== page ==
Identifying and Mitigating AI Algorithm Bias and Fairness in Insurance

computer generated image with letters AI

In the age of big data and artificial intelligence, the insurance industry finds itself at a crossroads between innovation and ethical responsibility. During a webinar with Wisconsin School of Business Risk and Insurance Department Chair Daniel Bauer, we explored the complex issue of algorithm bias and fairness, shedding light on its implications for insurers and consumers alike. 

The Impact of Past Decisions 

Past claims data and external consumer data play a pivotal role in shaping insurance rates and coverage decisions. However, these data sources may harbor inherent biases that pose a significant challenge. As algorithms analyze historical data to inform future decisions, they risk perpetuating and amplifying existing biases, ultimately undermining fairness principles. 

For example, if past insurance decisions – e.g. whether to decline a certain policy application – were influenced by factors such as race, gender, or socioeconomic status, algorithms trained on this data may inadvertently incorporate and reinforce these biases, leading to unfair outcomes for certain demographic groups.  

Addressing algorithmic bias requires a multifaceted approach that begins with an acknowledgment of the problem. Insurers must first recognize the potential for bias within their data and algorithms, and they must take proactive steps to identify and mitigate these biases. This may involve conducting comprehensive audits of algorithmic decision-making processes, scrutinizing data sources for potential biases, and implementing safeguards to prevent biased outcomes. However, as Professor Bauer’s webinar explained, this is easier said than done. 

Legislative Response: A Possible Step Towards Accountability 

Recognizing the need to address potential problems with AI solutions such as algorithmic bias, legislative bodies have begun to act. One notable example is Colorado Senate Bill 21 169, which aims to protect consumers from unfair discrimination in insurance practices. The proposal asserts that holding insurers accountable for testing their algorithms and predictive models presents a critical step towards ensuring fairness and transparency in the insurance industry. 

The passage of legislation such as Senate Bill 21 169 reflects a growing awareness of the potential harms posed by algorithmic bias in insurance. However, insurers also acknowledge that their practices have important consequences for consumers. So, ascertaining a fair and well-functioning insurance marketplace is a concern beyond simply checking regulatory checkmarks.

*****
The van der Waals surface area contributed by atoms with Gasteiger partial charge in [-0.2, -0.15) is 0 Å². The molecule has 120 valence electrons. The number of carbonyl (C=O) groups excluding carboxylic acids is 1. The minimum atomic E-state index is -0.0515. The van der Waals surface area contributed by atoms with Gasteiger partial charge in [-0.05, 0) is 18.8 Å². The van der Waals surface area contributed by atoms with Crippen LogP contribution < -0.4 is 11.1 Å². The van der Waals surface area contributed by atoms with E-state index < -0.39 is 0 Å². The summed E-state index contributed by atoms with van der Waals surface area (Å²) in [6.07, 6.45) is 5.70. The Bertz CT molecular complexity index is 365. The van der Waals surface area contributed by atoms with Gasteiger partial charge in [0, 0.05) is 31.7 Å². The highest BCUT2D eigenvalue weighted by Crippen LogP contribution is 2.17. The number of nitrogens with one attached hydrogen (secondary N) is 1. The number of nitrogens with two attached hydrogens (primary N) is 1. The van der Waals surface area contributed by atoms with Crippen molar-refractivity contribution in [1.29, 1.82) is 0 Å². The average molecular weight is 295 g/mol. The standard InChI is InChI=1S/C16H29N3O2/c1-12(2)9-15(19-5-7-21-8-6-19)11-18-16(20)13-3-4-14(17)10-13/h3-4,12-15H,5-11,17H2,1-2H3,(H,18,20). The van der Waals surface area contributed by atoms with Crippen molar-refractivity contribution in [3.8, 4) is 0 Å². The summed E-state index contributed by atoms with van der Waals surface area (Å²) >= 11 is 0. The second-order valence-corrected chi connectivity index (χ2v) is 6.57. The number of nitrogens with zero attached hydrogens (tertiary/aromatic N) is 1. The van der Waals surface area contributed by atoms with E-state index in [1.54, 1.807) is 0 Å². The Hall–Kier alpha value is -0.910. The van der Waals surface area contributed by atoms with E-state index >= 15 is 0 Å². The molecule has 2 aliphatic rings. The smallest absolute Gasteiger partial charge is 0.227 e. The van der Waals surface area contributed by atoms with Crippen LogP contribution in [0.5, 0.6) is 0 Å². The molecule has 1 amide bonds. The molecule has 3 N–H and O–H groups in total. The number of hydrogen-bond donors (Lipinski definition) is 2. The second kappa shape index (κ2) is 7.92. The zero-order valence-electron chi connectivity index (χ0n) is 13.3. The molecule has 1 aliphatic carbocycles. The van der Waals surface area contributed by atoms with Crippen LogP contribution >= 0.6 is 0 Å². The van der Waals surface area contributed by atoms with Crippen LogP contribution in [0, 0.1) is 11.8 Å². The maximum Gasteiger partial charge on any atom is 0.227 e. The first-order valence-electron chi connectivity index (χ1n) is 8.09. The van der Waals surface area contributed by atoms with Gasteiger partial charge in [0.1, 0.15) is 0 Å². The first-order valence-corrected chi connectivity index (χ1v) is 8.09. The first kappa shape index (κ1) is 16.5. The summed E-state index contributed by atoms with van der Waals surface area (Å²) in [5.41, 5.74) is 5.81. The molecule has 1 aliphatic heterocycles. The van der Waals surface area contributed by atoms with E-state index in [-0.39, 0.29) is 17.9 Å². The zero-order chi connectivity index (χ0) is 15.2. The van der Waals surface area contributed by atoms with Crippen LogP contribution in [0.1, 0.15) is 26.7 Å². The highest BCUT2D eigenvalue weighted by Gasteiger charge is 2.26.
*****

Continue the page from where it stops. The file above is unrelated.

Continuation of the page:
Balancing Procedural and Distributive Fairness   

Unfortunately, it is not trivial or obvious how to design practices and regulations. When it comes to algorithmic fairness, there is no one-size-fits-all solution. As insurers strive to optimize accuracy while minimizing bias, they must navigate the delicate balance between procedural and distributive fairness.  

Procedural fairness revolves around the idea of equal treatment. It emphasizes the importance of fair and transparent decision-making processes, ensuring that all individuals are subject to the same rules and procedures.   

In the context of insurance, procedural fairness means insurers should adhere to consistent and unbiased practices when assessing risks and determining premiums. For instance, insurers should apply the same criteria and procedures to all policyholders, regardless of their demographic characteristics or other personal attributes. 

In contrast, distributive justice focuses on the fairness of outcomes and distributions within a certain population. It seeks to ensure resources, opportunities, and benefits are distributed equitably among all members of the population.  

In the context of insurance, principles of distributive fairness imply that an individual should not have their application declined or be charged higher rates based on their race, gender, or socioeconomic status. For instance, this may be taken to mean that the rate of low risks that are erroneously classified as high risks by a predictive algorithm should be equal across different racial groups.    

Principles of distributive justice require insurers to consider the broader societal implications of their underwriting and pricing decisions.  

The key difficulty in navigating procedural and distributive fairness is that they are in opposition. By mathematical necessity, in most cases, it is not possible to have an algorithm that satisfies both procedural and distributive fairness. It is necessary to take a stance on the tradeoff between the two principles. 

Addressing algorithmic bias and fairness in insurance is a complex challenge without a simple solution. “Depending on what insurance line you’re thinking about, fairness might be more or less important. All of this is going to require humans to make judgments,” says Daniel Bauer.   

Navigating Ethical Gray Areas  

A consequence is that in the quest for eradicating unfair bias and ensuring fairness, human judgment remains paramount. While algorithms can help us accomplish miraculous tasks, as the recent rise of large language models illustrates, they cannot replace the nuanced decision-making capabilities of human beings. As stakeholders grapple with the complexities of algorithm bias and fairness, it is essential to engage in open and honest dialogue, recognizing that there are no easy answers or quick fixes. 

Insurance professionals must approach the use of artificial intelligence and machine learning with a nuanced understanding of these complexities. It’s not enough to simply build the most accurate predictive model – you must also consider the ethical implications.